Ask the experts: How to bathe my newborn
Baby’s first bath is a big milestone for you and your little one, but it can encourage a lot of concerns and challenges. Allow yourself to unlock the beauty of bathtime by following our expert guide…
Is it time to bathe your baby? Don’t worry if you’re feeling a bit nervous. While your little one’s first bath will indeed be a moment to treasure for many years to come, it’s not unusual to feel a sense of trepidation at first. Will little one scream with delight, or just scream relentlessly? How should you support your baby? And what happens if you don’t get the water temperature just right? This milestone bonding ritual comes with a lot of questions about how to do it well. So, to help put anxious minds at rest, we’ve discussed some of the most common concerns with midwife and expectant mum-of-two, Katie Benyohai, of Better Births Antenatal Classes. Read on for her must-know baby bathing advice.
When should I bathe my baby?
You want baby to be clean, but you don’t want to over-wash sensitive skin, so when should you run that all-important first bath? “Your newborn baby’s skin is incredibly delicate, so it’s important that the top layer of skin is not disturbed by excessive washing in the first few weeks of life,” says Katie. “It’s best to wait until the cord has fallen off before you give your baby their first bath. And when bathing baby, ensure that you’re using only warm water for their first bath. Doing this protects the top layer of skin and reduces the likelihood of skin conditions, including eczema, later in life.” There’s no need to bathe baby everyday, but you may choose to ‘top and tail’ your little one in between baths by washing their face, neck, hands and bottom with a moist cotton pad.
Do I need a baby bath seat?
There seems to be an endless amount of accessories you can get for baby’s bath time, but which ones are worth the expense? “A bath seat can be useful, especially with newborn babies who tend to be very slippery when wet,” advises Katie, who adds that you don’t actually need too many gadgets at all. “All you need is a clean bath, sink or washing up bowl, warm water, a warm towel, and a fresh nappy and clothes nearby. Your baby will enjoy watching your face and reactions, so interact with them throughout!’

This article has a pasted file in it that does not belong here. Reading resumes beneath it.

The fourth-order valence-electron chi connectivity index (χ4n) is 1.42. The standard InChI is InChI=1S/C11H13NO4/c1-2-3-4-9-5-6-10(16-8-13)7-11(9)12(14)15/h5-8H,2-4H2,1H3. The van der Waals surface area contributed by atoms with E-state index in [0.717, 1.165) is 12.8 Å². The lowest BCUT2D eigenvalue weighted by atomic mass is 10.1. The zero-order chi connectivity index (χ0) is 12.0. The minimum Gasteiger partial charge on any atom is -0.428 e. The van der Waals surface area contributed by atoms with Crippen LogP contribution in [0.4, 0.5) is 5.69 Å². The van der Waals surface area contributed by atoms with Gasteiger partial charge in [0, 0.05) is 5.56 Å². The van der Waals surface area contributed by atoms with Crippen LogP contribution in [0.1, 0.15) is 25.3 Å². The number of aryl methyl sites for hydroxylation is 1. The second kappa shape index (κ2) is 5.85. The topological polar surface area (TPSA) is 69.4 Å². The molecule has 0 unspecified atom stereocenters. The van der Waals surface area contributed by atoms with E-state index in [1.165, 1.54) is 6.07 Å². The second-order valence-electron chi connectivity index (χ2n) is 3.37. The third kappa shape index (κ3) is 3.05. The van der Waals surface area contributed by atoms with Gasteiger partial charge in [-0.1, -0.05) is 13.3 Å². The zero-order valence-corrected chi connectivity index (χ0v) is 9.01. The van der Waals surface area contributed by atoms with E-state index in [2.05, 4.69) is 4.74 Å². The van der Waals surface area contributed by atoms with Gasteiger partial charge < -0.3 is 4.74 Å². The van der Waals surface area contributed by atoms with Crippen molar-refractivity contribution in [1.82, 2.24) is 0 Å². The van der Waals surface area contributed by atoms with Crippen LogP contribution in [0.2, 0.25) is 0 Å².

How warm should the bath be?
Is the water too hot, too cold, or just right? That’s the question that plagues every parent. “A safe bath temperature is around 37°C, and you can get newborn bath thermometers that have a really useful visual guide,” explains Katie. No temperature gauge to hand? Check the temperature with your wrist or elbow, and mix it well to ensure that there aren’t any hot patches.
Be sure to keep your baby warm after bathing, too. “Their body temperature can drop very quickly,” Katie adds. “Ensure the room is comfortably warm, that you bathe baby for five to ten minutes and have a warm towel ready to transfer them into following the bath.”
Why does my baby cry when taking a bath?
The bath is ready and the camera is on standby, so it can be disheartening if your little one starts screaming, but it’s in fact completely normal. “Try interacting with your baby, playing some calming music or singing. It’s also best to bathe your baby following a feed, so that they’re awake and not hungry. Lastly, if you’ve tried all of this and your baby still doesn't enjoy bath time, you could try bathing together and allowing them to enjoy skin-to-skin contact in the bath.’
How to bathe baby: a step-by-step guide
Follow midwife Katie’s top tips to help your baby have a calm and enjoyable first bath...
1) Lay everything you’ll need next to the bath so that you can easily reach it, and ensure that the room is comfortably warm.
2) Fill the baby bath, clean the washing up bowl or kitchen sink with around five-ten cm of warm water. Remember, the water should be warm and not hot. Test the temperature and ensure that you mix the water so that there aren’t any hot spots.
3) Undress and gently lower your little one into the water, holding them under their knees and supporting their shoulders and neck. Make sure that you support your baby’s head and shoulders with one arm at all times.
4) Start by cleaning your baby’s face with a soft sponge. To clean their eyes, use cooled, boiled water (already prepared and waiting in a bowl nearby). Dip a cotton wool ball in the water, swipe from the inside of the eye outwards. Discard that ball and repeat with a new one for the other eye.
5) Wash your baby’s hair by squeezing a sponge gently over their head – reclining your baby will ensure the water runs backwards rather than over their face. Use a towel to gently dry your baby’s hair before continuing.
6) Using a soft cloth or sponge, gently wash your baby’s body. Pay attention to the creases of your baby’s neck, armpits and groin, where dirt can get trapped.
7) Gently swish the water around your baby without splashing. Sing to them, make eye contact and relax as much as possible.
8) After five to ten minutes, take your baby out of the bath and wrap them in a warm, soft towel (our Little Roary bamboo snood is a pretty adorable choice) to keep them cosy and temperate. Dry them by gently patting their skin, rather than rubbing it.
9) Now is a great time to give your baby a gentle massage using a natural oil, and to encourage some nappy-free time.
10) Put a clean nappy on your baby and enjoy some skin-to-skin contact. Dress them whenever you’re both ready and make sure the scene is set for a cosy bedtime routine.